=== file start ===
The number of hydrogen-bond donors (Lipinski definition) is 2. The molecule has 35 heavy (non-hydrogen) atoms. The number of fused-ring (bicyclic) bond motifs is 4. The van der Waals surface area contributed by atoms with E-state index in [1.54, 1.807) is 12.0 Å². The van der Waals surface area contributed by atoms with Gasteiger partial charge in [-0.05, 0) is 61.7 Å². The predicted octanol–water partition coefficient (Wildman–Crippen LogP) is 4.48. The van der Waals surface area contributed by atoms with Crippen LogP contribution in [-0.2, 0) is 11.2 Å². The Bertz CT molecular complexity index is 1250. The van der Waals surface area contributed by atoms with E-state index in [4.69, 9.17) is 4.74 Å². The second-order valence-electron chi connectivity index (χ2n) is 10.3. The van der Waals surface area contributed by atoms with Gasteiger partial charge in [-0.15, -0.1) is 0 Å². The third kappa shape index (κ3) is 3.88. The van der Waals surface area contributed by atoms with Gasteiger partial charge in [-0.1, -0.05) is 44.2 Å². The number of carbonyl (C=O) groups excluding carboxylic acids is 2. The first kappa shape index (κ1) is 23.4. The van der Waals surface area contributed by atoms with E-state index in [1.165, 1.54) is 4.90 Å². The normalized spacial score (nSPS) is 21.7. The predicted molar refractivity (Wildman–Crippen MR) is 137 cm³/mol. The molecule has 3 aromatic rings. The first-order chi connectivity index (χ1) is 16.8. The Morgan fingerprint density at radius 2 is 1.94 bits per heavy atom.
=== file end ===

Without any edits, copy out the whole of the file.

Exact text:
The number of hydrogen-bond donors (Lipinski definition) is 2. The molecule has 35 heavy (non-hydrogen) atoms. The number of fused-ring (bicyclic) bond motifs is 4. The van der Waals surface area contributed by atoms with E-state index in [1.54, 1.807) is 12.0 Å². The van der Waals surface area contributed by atoms with Gasteiger partial charge in [-0.05, 0) is 61.7 Å². The predicted octanol–water partition coefficient (Wildman–Crippen LogP) is 4.48. The van der Waals surface area contributed by atoms with Crippen LogP contribution in [-0.2, 0) is 11.2 Å². The Bertz CT molecular complexity index is 1250. The van der Waals surface area contributed by atoms with E-state index in [4.69, 9.17) is 4.74 Å². The second-order valence-electron chi connectivity index (χ2n) is 10.3. The van der Waals surface area contributed by atoms with Gasteiger partial charge in [-0.15, -0.1) is 0 Å². The third kappa shape index (κ3) is 3.88. The van der Waals surface area contributed by atoms with Gasteiger partial charge in [-0.1, -0.05) is 44.2 Å². The number of carbonyl (C=O) groups excluding carboxylic acids is 2. The first kappa shape index (κ1) is 23.4. The van der Waals surface area contributed by atoms with E-state index in [1.165, 1.54) is 4.90 Å². The normalized spacial score (nSPS) is 21.7. The predicted molar refractivity (Wildman–Crippen MR) is 137 cm³/mol. The molecule has 3 aromatic rings. The first-order chi connectivity index (χ1) is 16.8. The Morgan fingerprint density at radius 2 is 1.94 bits per heavy atom.